He spoke recently with Register senior writer Tim Drake.
Where are you from originally? Tell me about your family growing up.
I was born and raised in Lincoln, Neb. I’m the youngest of five children. My father was a traffic manager at a book company. My mother was primarily a stay-at-home mother. I went to Catholic grade school and graduated in 1983 from public school. I was interested in art and drama. I’m a poster child for lukewarm Catholics. I was raised in a Catholic family and went to Mass every Sunday, but my heart was never 100% in it. I just went through the motions.
What solidified your faith?
At about the age of 20, I discovered the apparitions of Fatima. I was shaken by the vision of hell that Mary showed to the children in 1917. She said there would be a second world war if man didn’t change, and that happened. I thought I’d be foolish not to pay attention to this. That got me started looking at my faith differently and praying the Rosary.
I was dating a young lady at the time, Denise, who lovingly challenged me to grow in character as a man. She’s now my wife, and we’ve been married for 21 years.
What motivated you to found Radix?
Denise and I were married in 1990. Right away, we started working with a high-school youth group at our local parish. The majority of students knew very little about the faith. They didn’t know the basics, and they had no fire for the faith.
I contacted some college students who used to be in our youth group and put together a group of four or five students to travel around and talk to students. One priest told another and another and another.
The name Radix came from a conversation during a family gathering. Someone called me a “Mary radical” because I was talking about the apparitions at Fatima. When I told a priest friend of mine about it, he said that the word “radical” came from the Latin word radix, and it meant to go to the heart or the root of something.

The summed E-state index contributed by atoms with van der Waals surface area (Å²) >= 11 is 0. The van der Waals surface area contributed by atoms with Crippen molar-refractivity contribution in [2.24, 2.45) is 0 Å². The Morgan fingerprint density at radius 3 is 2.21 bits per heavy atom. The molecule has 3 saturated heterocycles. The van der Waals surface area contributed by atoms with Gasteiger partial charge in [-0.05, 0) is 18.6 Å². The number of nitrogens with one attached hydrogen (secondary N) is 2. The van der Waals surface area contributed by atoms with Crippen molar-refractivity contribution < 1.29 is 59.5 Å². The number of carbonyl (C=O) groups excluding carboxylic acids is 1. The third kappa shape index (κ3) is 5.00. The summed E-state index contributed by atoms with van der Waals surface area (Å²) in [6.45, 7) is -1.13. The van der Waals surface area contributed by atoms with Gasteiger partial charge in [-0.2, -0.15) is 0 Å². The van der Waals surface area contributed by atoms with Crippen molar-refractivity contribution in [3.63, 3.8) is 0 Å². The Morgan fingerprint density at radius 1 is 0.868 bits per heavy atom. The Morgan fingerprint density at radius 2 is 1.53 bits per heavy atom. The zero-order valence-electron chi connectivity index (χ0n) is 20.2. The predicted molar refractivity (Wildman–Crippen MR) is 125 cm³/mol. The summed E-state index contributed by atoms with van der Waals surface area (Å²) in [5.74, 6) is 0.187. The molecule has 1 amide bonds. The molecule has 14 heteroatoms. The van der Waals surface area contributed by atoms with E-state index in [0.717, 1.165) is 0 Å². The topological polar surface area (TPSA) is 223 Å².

Through word of mouth, Radix grew, and we started doing youth events and conferences, speaking to young people and adults. For 21 years, I’ve been speaking in high schools, Catholic schools and marriage and men’s conferences.
Many people know you from your one-man play on the Passion. How did that come about?
I had read an account of a Roman crucifixion written by a doctor in Soul magazine. I was so struck by the details of what the Romans did that I shared it with the youth group. People started asking me to talk about that. Slowly, it developed into the current play/meditation that we do now. We’ve done it in 47 states and six foreign countries. Mother Angelica saw it when we performed it at a conference in Oakland, and she said it needed to be on TV. I came down to the network and performed it. It’s played every Holy Week on EWTN.
How did you come to host EWTN’s Life on the Rock television program?
I had been on the show as a guest a couple of times with the former host, Jeff Cavins. When Father Francis stepped down, Doug Keck asked if I wanted to try it. I sat in on one show with Father Mark, and we clicked, so they asked if I would join them on a regular basis. There’s good energy between us. He’s laid back; I’m a bit more intense.
Your latest endeavor is Camp Gargano. Tell me how that started.
About seven years ago, a neighbor up the street asked if I would help train his sons in weight training and basic self-defense. I used to compete in weight lifting, so I said I’d show them how. Once a week, these guys would come over. We’d work out, but there was also prayer involved, and I’d talk about the faith. Pretty soon, they were bringing other guys. After a few months, we had a dozen, and I decided to put together a two-week summer camp.